When he washed the feet of a Muslim convict, he was calling on the world to end the scourge of discrimination. To do so, each of us needs to face our own prejudices, be they ethnic, social or personal — and most prejudices are deeper than many of us care to admit.

When he invited the homeless to his home for his birthday, Francis was calling on the world to end the gulf that separates those who have from those who have almost nothing. To do so, the guest list at almost every party in Washington would have to change. Those who have no need for power over others should have an urgent longing to welcome those who are victims of power. Most of us have a lot of work to do to achieve that level of solidarity.

The initial praise for Francis may not endure. Prophets often enjoy popularity until people hear the full depth of their challenge. People on the political right are already distrustful because the pope, like many mystics, seems to be abandoning certainty and trusting in the spirit that “blows where it will.” Order and control are at risk. The layers of conformity are being peeled away and what might emerge is uncertain.

But the left should be equally nervous because the spirit also invites a firm faith in the divine. It is not elitist. It is not arrogant. It does not come with doctorates in policy and economics and the sciences. It dethrones every kind of power. Its only principle is life—the more vulnerable the more beautiful. It only makes sense with an embrace of faith.

It is that faith in the goodness of God and that freedom in the spirit that are at the heart of Francis’ example—the man of God who embraces those with disabilities, those with no home, those who are strangers among us. Beware, lest we miss the full challenge to each of us of a faith like his.

Click here to read the complete article.

Dear Dad

This Sunday’s Readings

This weeks readings from the US Conference of Catholic Bishops, which uses the New American Bible.

Click here for THIS SUNDAY’s  readings

Click to Listen to THIS SUNDAY’s readings

 

The Word on Fire

The Word On Fire – Fr. Robert Barron’s internet site offers many interesting insights into all things Catholic. Fr. Barron has a full library of homilies that he has prepared and we will be featuring a link here to his 15 minute reflections on this week’s readings.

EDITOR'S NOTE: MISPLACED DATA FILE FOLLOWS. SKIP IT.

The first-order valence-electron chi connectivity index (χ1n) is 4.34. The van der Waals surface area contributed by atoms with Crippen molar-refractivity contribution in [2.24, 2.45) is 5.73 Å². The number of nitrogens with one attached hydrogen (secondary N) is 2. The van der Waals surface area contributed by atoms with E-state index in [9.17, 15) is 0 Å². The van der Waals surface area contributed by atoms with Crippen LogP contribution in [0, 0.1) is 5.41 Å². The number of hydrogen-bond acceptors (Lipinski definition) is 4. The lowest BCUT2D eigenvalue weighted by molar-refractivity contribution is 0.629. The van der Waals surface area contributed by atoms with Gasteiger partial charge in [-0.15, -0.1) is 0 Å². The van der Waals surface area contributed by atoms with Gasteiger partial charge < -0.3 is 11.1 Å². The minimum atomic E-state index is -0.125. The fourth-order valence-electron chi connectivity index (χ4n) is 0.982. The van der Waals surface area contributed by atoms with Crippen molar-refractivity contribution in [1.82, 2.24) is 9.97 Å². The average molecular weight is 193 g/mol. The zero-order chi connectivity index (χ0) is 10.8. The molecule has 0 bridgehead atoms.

This Sunday: ““Seek first the Kingdom of God and his righteousness, and the rest will be given to you.” Make God the center of your life, and you will be spiritually ordered in Christ’s image. If you make wealth and security your center, you will be empty. You make the choice: will God be your center? ”

Click here to listen to Fr. Barron’s Homily for This Sunday

Fr. Greg Friedman

Sunday Soundbites is a weekly, 90-second radio homily based on the Sunday readings, written and read by Fr. Greg Friedman, O.F.M. Sunday Soundbites is also heard on Catholic radio stations around the country.

This Sunday:

Click here to listen to This Sunday’s Soundbite.

The ChurchYear.Net site is a resource that provides short and highly readable information on the Church Liturgical Year.

Ordinary Time is the liturgical period outside of the other liturgical seasons, and runs 33 or 34 weeks. In Latin, Ordinary Time is called Tempus Per Annum (“time throughout the year”). The season falls between Christmas and Lent, and between Easter and Advent, exclusive.

Click here to read more about Ordinary Time

homeless womanHear our prayer today for all women and men, boys and girls who are homeless this day.

For those sleeping under bridges, on park benches, in doorways or bus stations.

For those who can only find shelter for the night but must wander in the daytime.

For families broken because they could not afford to pay the rent.

For those who have no relatives or friends who can take them in.

For those who have no place to keep possessions that remind them who they are.

For those who are afraid and hopeless.

For those who have been betrayed by our social safety net.

For all these people, we pray that you will provide shelter, security and hope.

We pray for those of us with warm houses and comfortable beds

that we not be lulled into complacency and forgetfulness.

Jesus, help us to see your face in the eyes of every homeless person we meet

so that we may be empowered through word and deed,

and through the political means we have,

to bring justice and peace to those who are homeless.  Amen.